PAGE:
EAST GULL LAKE -- They don't want your Gull Dam Road.
More than 100 people showed up Friday night at St. Thomas of the Pines Church at Madden's Resort in East Gull Lake to hear more about the $1.92 million Gull Dam Road improvement project, a roadway officially known as County State Aid Highway 70, slated for reconstruction in 2002.
The vast majority of attendees at Friday's public hearing voiced strong opposition to the road project that would drive a new Gull Dam Road through an area they say is filled with environmentally-sensitive wetlands and one that is also rich in archaeological history.
They also opposed the creation of a "highway" in their rural bedroom community, saying the new roadway would bring businesses and more traffic and would encourage motorists to speed through town.
A vocal minority spoke out in favor of the project, citing safety concerns, high traffic volume and deteriorating road conditions that necessitate the new road.
The proposed improvements begin on the west along the Gull Dam Road south of the Gull River Dam and continues across the Gull River on a new alignment to Cass County Road 105. The revised concept plan includes a 12-foot sidewalk, curb and gutter and four-foot shoulders in an attempt to present a residential street with reduced impacts to the vegetation, environment and residences along the new alignment. The old roadway would possibly be turned into a cul-de-sac at the Gull River Dam bridge a year after the road construction project was completed.
Ron Bray, an engineering consultant with W.S.B. & Associates in Minneapolis, explained the history and scope of the project. The one-lane bridge at the Gull River Dam was constructed in 1914. The average daily traffic count across that bridge was 1,240 cars per day in 1999 with a projected daily traffic count of 2,900 cars in 2020.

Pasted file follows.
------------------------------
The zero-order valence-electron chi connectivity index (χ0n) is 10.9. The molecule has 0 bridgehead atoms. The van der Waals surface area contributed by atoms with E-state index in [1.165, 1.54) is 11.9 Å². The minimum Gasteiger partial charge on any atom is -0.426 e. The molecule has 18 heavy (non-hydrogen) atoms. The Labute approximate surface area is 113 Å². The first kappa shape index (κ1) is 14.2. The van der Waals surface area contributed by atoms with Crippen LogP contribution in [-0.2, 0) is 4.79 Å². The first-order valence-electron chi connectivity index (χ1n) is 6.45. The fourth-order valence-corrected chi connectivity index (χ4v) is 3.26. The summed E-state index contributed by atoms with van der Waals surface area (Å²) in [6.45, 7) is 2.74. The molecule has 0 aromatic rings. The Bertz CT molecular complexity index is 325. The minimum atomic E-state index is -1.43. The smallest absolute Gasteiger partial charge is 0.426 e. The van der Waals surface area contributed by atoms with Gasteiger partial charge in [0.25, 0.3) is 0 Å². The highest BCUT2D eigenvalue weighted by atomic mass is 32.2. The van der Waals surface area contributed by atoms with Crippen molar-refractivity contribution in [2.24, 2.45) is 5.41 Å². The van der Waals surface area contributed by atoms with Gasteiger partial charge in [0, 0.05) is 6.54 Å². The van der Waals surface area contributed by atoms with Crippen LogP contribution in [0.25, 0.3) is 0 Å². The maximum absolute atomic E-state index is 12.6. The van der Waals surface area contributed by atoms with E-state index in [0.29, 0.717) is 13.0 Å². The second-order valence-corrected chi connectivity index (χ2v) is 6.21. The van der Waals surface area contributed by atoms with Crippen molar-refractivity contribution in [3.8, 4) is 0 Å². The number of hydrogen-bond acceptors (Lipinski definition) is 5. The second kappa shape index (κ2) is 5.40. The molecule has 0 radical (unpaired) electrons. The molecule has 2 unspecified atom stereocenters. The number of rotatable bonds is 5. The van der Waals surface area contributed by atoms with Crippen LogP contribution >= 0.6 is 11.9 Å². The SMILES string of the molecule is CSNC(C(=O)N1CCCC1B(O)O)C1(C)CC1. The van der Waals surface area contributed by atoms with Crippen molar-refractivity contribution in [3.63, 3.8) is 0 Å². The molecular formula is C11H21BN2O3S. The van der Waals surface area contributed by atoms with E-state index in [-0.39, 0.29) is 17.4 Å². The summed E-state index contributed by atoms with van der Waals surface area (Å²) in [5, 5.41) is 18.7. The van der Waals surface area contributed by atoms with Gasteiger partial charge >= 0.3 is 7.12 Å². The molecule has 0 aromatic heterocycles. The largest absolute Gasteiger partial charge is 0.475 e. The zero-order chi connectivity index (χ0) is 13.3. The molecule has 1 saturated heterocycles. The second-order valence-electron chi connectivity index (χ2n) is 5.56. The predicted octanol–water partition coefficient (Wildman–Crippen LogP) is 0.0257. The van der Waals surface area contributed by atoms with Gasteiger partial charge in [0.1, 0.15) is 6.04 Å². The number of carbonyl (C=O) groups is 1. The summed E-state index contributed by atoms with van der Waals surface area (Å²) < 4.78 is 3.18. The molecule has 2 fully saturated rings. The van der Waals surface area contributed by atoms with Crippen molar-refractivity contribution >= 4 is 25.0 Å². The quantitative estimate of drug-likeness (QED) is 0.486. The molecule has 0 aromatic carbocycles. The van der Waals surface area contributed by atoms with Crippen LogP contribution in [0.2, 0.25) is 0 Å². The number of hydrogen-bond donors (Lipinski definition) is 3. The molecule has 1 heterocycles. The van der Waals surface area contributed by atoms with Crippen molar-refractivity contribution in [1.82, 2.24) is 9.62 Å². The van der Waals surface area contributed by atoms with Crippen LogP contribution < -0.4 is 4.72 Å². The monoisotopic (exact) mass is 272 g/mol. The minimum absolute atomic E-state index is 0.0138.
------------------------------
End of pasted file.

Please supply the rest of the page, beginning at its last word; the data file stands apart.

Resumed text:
The many visitors to the dam and nearby campground and walkers along the deteriorating Gull Dam Road present a dangerous environment, he said. Also, the roadway will lose state aid highway funding if the road is not upgraded.
Bray said the new alignment to straighten the roadway was necessary because the current Gull Dam Road can't be widened because it runs only feet away from Indian burial mounds. Sidewalks built on the new Gull Dam Road would provide pedestrians with a safe and scenic path that would loop around the campground, he said.
East Gull Lake resident Terry Fischer's dirt driveway would essentially become the new Gull Dam Road alignment with the new roadway only 25 feet from her home and her three horses. Outraged, Fischer started a petition in opposition of the project. So far, more than 140 East Gull Lake residents have signed the petition, she said.
"Who started this whole thing?" asked Scott Riesner, a Gull Dam Road resident. "Most people I've talked to so far are not in favor of it. You guys stop what you're doing now before we all end up Baxterized like down near Brainerd."
"This might not be the cure, but this road needs work because there are going to be pedestrian deaths," said Curt Christiansen, an East Gull Lake resident who was concerned about his four teen-age sons walking and driving along the road. "I wish you'd start tomorrow."
"If that were my place there and you were going to put that road there," said Gary Stickler, a Squaw Point Road resident, pointing to a graphic that showed the proposed new alignment running 25 feet next to Terry Fischer's home, "I'd be sitting on my porch with my shotgun."
Ron Miles, an East Gull Lake resident and archeologist, explained that the Gull River Dam area was one of five areas in Minnesota with the most significant densities of prehistoric archaeological sites. He said he was concerned the new road realignment may pose a serious archaeological impact on the area.
The East Gull Lake City Council has yet to vote on approving the concept plan for the Gull Dam Road.
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